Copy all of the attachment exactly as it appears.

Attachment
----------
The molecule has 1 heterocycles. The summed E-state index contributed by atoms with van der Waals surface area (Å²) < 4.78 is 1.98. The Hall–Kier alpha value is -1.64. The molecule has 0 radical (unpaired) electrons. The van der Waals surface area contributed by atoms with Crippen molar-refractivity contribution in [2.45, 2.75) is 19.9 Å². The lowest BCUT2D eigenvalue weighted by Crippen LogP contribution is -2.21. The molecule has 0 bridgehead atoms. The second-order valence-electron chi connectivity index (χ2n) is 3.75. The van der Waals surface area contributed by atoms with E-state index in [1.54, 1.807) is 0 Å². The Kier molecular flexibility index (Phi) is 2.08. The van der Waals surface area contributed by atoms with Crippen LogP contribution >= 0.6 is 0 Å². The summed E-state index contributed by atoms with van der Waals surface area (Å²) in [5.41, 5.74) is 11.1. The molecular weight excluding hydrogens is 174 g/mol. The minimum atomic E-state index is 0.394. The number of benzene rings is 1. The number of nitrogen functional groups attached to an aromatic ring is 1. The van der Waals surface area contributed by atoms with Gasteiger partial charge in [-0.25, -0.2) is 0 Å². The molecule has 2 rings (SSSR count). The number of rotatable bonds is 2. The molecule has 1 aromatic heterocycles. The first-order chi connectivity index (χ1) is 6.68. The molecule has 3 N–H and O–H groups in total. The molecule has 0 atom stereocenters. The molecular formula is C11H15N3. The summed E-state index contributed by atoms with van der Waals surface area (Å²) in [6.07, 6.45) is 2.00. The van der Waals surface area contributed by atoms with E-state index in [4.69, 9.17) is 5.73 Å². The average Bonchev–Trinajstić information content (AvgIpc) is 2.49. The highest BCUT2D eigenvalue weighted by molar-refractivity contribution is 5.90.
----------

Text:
The molecule has 1 heterocycles. The summed E-state index contributed by atoms with van der Waals surface area (Å²) < 4.78 is 1.98. The Hall–Kier alpha value is -1.64. The molecule has 0 radical (unpaired) electrons. The van der Waals surface area contributed by atoms with Crippen molar-refractivity contribution in [2.45, 2.75) is 19.9 Å². The lowest BCUT2D eigenvalue weighted by Crippen LogP contribution is -2.21. The molecule has 0 bridgehead atoms. The second-order valence-electron chi connectivity index (χ2n) is 3.75. The van der Waals surface area contributed by atoms with E-state index in [1.54, 1.807) is 0 Å². The Kier molecular flexibility index (Phi) is 2.08. The van der Waals surface area contributed by atoms with Crippen LogP contribution >= 0.6 is 0 Å². The summed E-state index contributed by atoms with van der Waals surface area (Å²) in [5.41, 5.74) is 11.1. The molecular weight excluding hydrogens is 174 g/mol. The minimum atomic E-state index is 0.394. The number of benzene rings is 1. The number of nitrogen functional groups attached to an aromatic ring is 1. The van der Waals surface area contributed by atoms with Gasteiger partial charge in [-0.25, -0.2) is 0 Å². The molecule has 2 rings (SSSR count). The number of rotatable bonds is 2. The molecule has 1 aromatic heterocycles. The first-order chi connectivity index (χ1) is 6.68. The molecule has 3 N–H and O–H groups in total. The molecule has 0 atom stereocenters. The molecular formula is C11H15N3. The summed E-state index contributed by atoms with van der Waals surface area (Å²) in [6.07, 6.45) is 2.00. The van der Waals surface area contributed by atoms with E-state index in [4.69, 9.17) is 5.73 Å². The average Bonchev–Trinajstić information content (AvgIpc) is 2.49. The highest BCUT2D eigenvalue weighted by molar-refractivity contribution is 5.90.